James Miller, August 25, 2005

NOAA Teacher at Sea
James Miller
Onboard NOAA Ship Rainier
August 13 – 27, 2005

Mission: Hydrographic Survey
Geographical Area: North Pacific, Alaska
Date: August 25, 2005

Science and Technology Log 

Woke up last night at 2:00am during transit to Seward to catch some of the Northern Lights show.  For a short while they jumped around the sky in the distance but never came directly above like they often do.  If it is clear enough, I’ll try again tonight in Seward.

After racing out to the public phone to make my first call home in two weeks, I spent the day touring Seward. It’s a beautiful fishing town with great views of the glaciers and lots of tourists.  It is much like Homer but better in that the town is in walking distance of the ship.

I went to the Sea Life Center, which has great exhibits of Alaska’s wildlife.  They have huge tanks with birds, sea lions, and harbor seals.  They also had a live video feed of the sea lion rookery about 35 miles outside of Seward.  There were three or four cameras set high up on the rocks overlooking the seals and the adjoining harbor.  While I was there, a pod of transient killer whales entered the harbor at the sea lion rookery.  They would zoom-in on the whales, and you could see them clearly through the video feed hunting and waiting for an unfortunate pup to fall off one of the rocks.  It was an amazing sight and apparently uncommon because many of the center’s employees came to watch. In the half hour I watched, the whales just swam by closely with their heads out of the water, but they didn’t get any meals.

Met with surveyor, Dave Sinson, to get some training on a 3-D surveying software program that he’ll be burning onto a disk for me to show my students.  The software is actually downloadable for free off the internet and comes with sample data.  It will be tremendously useful in demonstrating, visually, the crucial mission of the RAINIER.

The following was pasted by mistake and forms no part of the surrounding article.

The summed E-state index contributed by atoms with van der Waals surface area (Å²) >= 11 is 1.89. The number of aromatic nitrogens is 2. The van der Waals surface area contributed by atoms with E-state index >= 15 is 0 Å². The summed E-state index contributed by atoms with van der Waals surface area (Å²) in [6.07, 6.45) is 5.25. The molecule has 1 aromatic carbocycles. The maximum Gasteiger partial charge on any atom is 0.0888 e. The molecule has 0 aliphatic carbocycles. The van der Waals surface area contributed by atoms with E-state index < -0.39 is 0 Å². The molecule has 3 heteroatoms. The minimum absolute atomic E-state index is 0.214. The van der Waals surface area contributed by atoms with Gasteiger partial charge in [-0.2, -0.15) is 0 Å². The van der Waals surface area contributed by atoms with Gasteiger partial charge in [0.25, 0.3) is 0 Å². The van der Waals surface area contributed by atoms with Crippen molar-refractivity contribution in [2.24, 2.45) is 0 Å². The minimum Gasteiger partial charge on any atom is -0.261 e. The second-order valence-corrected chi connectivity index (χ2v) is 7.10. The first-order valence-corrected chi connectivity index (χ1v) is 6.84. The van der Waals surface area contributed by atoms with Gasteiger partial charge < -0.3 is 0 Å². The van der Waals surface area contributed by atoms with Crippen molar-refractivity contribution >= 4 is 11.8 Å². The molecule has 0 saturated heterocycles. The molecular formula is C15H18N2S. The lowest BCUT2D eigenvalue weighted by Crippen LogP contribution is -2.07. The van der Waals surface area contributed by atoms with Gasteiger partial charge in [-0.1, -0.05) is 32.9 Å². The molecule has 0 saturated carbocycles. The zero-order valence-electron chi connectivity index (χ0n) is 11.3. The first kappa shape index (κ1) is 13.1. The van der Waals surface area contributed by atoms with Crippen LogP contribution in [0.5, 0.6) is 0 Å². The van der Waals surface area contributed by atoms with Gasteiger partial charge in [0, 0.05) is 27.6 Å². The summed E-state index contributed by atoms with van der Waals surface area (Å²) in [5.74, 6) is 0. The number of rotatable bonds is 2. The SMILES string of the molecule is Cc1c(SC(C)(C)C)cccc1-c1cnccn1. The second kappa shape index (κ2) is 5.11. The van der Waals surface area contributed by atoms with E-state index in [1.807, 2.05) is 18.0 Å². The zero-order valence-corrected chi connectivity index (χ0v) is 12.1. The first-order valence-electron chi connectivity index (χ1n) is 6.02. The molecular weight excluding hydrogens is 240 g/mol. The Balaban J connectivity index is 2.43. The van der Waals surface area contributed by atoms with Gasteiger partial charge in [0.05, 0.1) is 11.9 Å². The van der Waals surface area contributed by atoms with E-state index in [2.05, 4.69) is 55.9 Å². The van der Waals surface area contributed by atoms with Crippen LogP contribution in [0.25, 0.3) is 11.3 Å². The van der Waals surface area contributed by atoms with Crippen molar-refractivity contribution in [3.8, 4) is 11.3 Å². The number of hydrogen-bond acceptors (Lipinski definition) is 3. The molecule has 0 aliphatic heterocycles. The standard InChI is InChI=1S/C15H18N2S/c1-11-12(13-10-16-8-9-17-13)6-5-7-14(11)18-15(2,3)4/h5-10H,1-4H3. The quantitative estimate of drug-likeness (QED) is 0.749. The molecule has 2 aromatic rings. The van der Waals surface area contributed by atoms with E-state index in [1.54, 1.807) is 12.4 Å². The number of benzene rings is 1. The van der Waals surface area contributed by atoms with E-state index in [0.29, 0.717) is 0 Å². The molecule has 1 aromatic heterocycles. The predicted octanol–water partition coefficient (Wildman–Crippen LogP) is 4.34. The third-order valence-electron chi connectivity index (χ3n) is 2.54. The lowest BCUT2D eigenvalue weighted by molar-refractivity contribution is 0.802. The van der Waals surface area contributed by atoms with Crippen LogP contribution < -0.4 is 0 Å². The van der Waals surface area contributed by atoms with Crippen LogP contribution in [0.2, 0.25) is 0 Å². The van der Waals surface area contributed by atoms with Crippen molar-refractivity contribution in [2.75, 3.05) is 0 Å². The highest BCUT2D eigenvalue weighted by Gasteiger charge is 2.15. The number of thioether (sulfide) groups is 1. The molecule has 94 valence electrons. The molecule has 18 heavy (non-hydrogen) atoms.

Going to hike up Mt. Marathon tomorrow, which leads up to a glacial dome.  On Saturday I’m going with some crewmembers to hike the famous Exit Glacier.  Should be fun! From there it is home to N.Y.

Personal Log 

Being this is my last log, I just want to direct my final personal comments to any potential Teacher-at-Sea candidates.  I have learned much over the last two weeks from this experience.  There are so many real world lessons to be learned working on a NOAA ship such as the RAINIER.  At first I was a bit reluctant about the parallels that could be drawn between the work onboard and my math classes, but it didn’t take long before I saw the endless number of connections that can be integrated into K-12 classrooms.

The crew of the RAINIER is very professional, patient, and friendly.  As I mentioned in an earlier log, I was amazed at the depth and breadth of their knowledge.  I am the fifth TAS member aboard the RAINIER this year.  You would think the crew would get tired of having to train another TAS member only to have them leave in a couple of weeks. At sea they are teachers, and I was grateful by how they would go above and beyond in terms of training me.

With regard to life aboard the ship, you adapt to it quickly.  There’s really something to the whole “getting your sea legs” thing.  Your body does seem to adjust to the constantly moving world of a ship.  Even the other visitor aboard, who had a difficult time with motion sickness early on, did fine after a few days.

I’m thankful for having been afforded this tremendous opportunity.  I’ve grown personally and professionally, and I’m sure my students, in turn, will benefit from it.

TAS Miller out.


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